What is causing my basement to leak?

What is causing my basement to leak?

If you dug a hole in your backyard today and several inches of rain fell tomorrow, you would expect that hole to fill up with water, right? Now, imagine you built a house in that hole. What do you think will happen when it rains?

Built in a hole

When your home was first built, the builders dug a hole in the ground. Then, they built your home inside that hole. To establish a foundation, they poured a concrete footing to bear the weight of your home. 

On top of the footing, they poured the foundation walls. Then, they poured a concrete slab between the foundation walls for the floor. This three-piece foundation poured at three separate times forms your basement.

These homebuilders were wise and knew they were building your home in a hole that would fill up with water when it rained. So to combat the elements, they sprayed or rolled a damp proof coating of some kind on the outside of the basement walls. This coating is usually just asphalt, similar to driveway sealant. 

Then, they installed an exterior drain next to the footing. This footing drain consists of four-inch pipe with half-inch holes or slits to accept water. The builders poured rock around this pipe to function as a filter. Then, they backfilled the hole in the ground with soil and built the rest of your home.

Drainage system failure

Sometime after construction, the exterior drainage system failed. When it rained and everything was working well, the water would run down – through the loose backfill around your home – into the footing drain and drain away from your home. 

However, that water brought something along with it: dirt and silt. This created mud and sediment buildup around and inside the footing drain and the drainage system clogged.

For a little while, there were two things keeping your basement dry: the damp proof coating and the footing drain. The coating deteriorates over time, and the footing drain is now clogging or completely clogged. 

This is precisely why your home may have gone years without a water problem, but now you suddenly have a water problem that progressively gets worse and worse as the drain becomes more and more clogged.

Hydrostatic pressure

When it rains, the loose soil around your home becomes saturated. More rainfall means greater saturation. As the drainage system around your home clogs, less and less water is able to drain away from your home. When the drain is clogged and the water cannot drain away, the water builds up in the loose soil around your home.

So, the water builds up in that hole in the ground, but this isn't just any hole. Your home was built in this hole, remember?

Your foundation is not water-tight. The footing, the walls and the floor were all poured at three separate times. So, you have a porous structure with imperfect joints and cracks sitting in a hole in the ground that fills up with water when it rains. This body of water building up outside your foundation puts pressure on those imperfect joints. This is called hydrostatic pressure.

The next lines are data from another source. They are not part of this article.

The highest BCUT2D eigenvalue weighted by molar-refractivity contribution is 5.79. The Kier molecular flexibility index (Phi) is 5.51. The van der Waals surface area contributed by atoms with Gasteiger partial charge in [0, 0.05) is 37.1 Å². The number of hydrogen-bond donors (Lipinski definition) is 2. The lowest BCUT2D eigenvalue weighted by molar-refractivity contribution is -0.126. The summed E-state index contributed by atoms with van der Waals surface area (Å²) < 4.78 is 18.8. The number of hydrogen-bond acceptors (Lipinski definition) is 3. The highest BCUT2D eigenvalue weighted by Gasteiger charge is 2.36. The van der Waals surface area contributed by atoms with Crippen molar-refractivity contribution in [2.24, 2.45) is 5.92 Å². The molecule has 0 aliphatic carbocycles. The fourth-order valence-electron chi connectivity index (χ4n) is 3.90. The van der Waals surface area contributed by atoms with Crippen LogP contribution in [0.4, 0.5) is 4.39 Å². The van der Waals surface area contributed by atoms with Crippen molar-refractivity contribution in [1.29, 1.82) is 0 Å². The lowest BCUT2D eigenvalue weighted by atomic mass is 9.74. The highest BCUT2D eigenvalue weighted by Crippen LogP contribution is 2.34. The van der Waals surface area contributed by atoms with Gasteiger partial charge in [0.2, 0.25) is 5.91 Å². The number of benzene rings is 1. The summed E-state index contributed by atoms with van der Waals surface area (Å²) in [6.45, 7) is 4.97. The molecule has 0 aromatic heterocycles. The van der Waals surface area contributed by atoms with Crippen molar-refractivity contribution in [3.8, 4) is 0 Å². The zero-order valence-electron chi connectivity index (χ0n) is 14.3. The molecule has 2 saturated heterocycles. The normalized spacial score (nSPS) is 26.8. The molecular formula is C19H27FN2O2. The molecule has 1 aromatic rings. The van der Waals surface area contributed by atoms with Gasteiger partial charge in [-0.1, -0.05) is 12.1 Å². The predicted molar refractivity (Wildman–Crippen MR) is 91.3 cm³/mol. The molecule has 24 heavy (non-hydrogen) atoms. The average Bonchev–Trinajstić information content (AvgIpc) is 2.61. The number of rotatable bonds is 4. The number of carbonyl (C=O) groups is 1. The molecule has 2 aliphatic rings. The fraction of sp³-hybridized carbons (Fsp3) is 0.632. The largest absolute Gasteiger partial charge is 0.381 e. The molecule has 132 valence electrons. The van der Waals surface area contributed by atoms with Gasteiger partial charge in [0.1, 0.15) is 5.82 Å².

Hydrostatic pressure will build up around the foundation and force the water in at joints and cracks. As the water fills up in the backfill higher and higher, it puts more and more pressure on those imperfect joints in your foundation. 

Therefore, hydrostatic pressure creates two types of problems in your basement. One problem is leakage at the wall/floor joint, and the other problem is leakage up through cracks in the basement floor.

Wet basement repair

Initially, you may only notice symptoms of hydrostatic pressure, such as cracks and leaks, in certain areas of your basement. However, hydrostatic pressure is not isolated to just one corner, because the water fills up in the backfill all the way around your foundation.

Homeowners, like homebuilders, are also wise. Whether or not they're familiar with the term hydrostatic pressure, they do understand the concept. Some homeowners attempt to seal the water out from the inside by painting or spraying a sealant on the inside of the basement walls. Unfortunately, water has already seeped through the porous basement walls. At this point, the only thing holding the water back is a thin layer of paint.

Basement waterproofing methods have evolved over the years, and more advanced systems have been developed to keep your basement dry. There are certified contractors available who specialize in basement waterproofing. Often, these contractors will provide free inspections and estimates on wet basement repair.

You should always do some research before hiring a contractor. Read customer reviews, check company ratings with the Better Business Bureau or Angie's List, and consider your options carefully.

You don't have to live with a wet basement. You can keep your basement dry.

About this Angie’s List Expert: James E. Lord is a certified waterproofing professional with Woods Basement Systems, specializing in basement waterproofing services in St. Louis. For more than 25 years, Woods Basement Systems has offered basement waterproofing, basement finishing and foundation repair across Illinois and Missouri. You can follow this #ALExperts contributor on Twitter @WoodsBasement and on Google+.

As of April 7, 2014, this service provider was highly rated on Angie's List. Ratings are subject to change based on consumer feedback, so check Angie's List for the most up-to-date reviews. The views expressed by this author do not necessarily reflect those of Angie's List.

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